Beyond doubt there are purely ideological elements here. Beniger2 lists 75 theories of social transformation published before 1985, and as long back as 1950, all of which intended to show that society has passed from capitalism into some new historical stage. "Post-industrial" guru Daniel Bell was explicit about their purpose: "The distinction between the industrial and post-industrial or scientific-technological society means that some simplified Marxist categories no longer hold." The working class, they say, is no longer an agent of change. A knowledge theory of value (whatever that is) should be substituted for a labour theory of value.3

Since the 1970s, these post-industrial theories have been increasingly premised on the centrality of computer technology and information.

Examining information society theories, Webster1 concludes that these new versions also display an ideological function - that of making the changes demanded by capitalism appear inevitable. They are vague, imprecise, and give contradictory criteria for deciding whether the new information society has arrived or not. They tend to have a naive technological determinist view in which (as the second quote from Blair shows) technology emerges from somewhere outside human control and reshapes society, while society can have little effect on the course of technological development. (To debunk this view, one need do no more than follow the recent course of events in the development and abandonment of genetically modified organisms by Monsanto.)

And they increasingly see information and knowledge as something disembodied and disconnected from both human labour and the hard, material commodities required to process it. They have a view of knowledge in which it is separated from its human carriers and floats along wires, appearing as outside the social relations of capitalism. "The social relation [behind information] appears as the relation between bytes - a second-order fetishism".4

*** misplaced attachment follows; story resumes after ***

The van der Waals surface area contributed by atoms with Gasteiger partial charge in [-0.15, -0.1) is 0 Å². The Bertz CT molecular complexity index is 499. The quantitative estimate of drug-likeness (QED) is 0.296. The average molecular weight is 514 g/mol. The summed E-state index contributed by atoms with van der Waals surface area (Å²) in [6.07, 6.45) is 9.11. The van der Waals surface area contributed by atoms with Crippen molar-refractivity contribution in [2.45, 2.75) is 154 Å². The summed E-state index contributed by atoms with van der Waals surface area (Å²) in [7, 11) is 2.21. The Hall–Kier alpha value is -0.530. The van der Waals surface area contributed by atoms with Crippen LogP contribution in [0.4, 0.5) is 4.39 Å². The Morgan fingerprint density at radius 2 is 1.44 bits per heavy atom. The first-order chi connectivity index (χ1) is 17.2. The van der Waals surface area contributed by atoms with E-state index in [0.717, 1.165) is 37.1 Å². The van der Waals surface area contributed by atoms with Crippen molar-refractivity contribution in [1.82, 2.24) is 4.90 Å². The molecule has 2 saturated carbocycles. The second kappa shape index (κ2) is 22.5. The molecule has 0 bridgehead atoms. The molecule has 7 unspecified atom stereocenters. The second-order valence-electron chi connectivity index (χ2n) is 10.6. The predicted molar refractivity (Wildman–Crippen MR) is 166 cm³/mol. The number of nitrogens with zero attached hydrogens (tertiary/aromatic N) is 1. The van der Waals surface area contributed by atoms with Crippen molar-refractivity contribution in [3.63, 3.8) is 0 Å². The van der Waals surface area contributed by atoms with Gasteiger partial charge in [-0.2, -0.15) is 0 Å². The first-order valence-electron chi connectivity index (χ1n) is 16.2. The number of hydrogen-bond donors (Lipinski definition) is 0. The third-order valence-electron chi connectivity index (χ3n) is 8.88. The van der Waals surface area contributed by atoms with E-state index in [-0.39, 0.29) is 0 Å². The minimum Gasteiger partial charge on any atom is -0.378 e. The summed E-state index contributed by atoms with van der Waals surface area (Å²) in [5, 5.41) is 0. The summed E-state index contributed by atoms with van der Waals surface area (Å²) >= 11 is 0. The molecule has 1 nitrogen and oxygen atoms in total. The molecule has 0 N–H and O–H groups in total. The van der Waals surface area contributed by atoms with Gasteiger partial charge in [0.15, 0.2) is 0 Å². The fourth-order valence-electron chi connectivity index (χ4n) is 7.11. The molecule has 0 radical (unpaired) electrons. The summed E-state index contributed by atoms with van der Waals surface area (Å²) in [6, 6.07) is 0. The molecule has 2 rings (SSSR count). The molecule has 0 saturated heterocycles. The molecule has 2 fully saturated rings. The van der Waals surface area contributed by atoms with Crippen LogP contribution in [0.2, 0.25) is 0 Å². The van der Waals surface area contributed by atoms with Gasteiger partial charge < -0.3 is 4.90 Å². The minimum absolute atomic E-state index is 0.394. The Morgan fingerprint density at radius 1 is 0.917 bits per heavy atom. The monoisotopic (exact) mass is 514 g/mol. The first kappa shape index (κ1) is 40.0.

Information society theorists overestimate the real importance of information in the world economy by forgetting its dependence on manufactured goods such as personal computers, videos, and CD players for its functioning.5 These require large manufacturing plants, even if they are now more likely to be in the Third World.

However, information and the technologies used in its processing and communication really have become more central to capitalism. They have been driven forward by the need for capitalists to compete by adopting the most advanced technology; to find profitable outlets for capital; and to increase the rate of exploitation in the workplace.

Sharper competition, in a period of deep technological change, has forced firms to adopt the most advanced technology in order to survive. As the technology is itself changing, there is a constant rush to catch up, both at the level of the firm and of national economies. Information technology is central to this. For example, while the growing share of hi-tech investment in the US can be traced back to the 1940s, it markedly accelerated in the wake of the 1974-5 recession and had reached 36% by 1985.6 It has been calculated that around 50% of capital investment in the US is now in information and communication technologies.7 Capital goods are increasingly being written off as a result of obsolescence rather than being used to the end of their lives.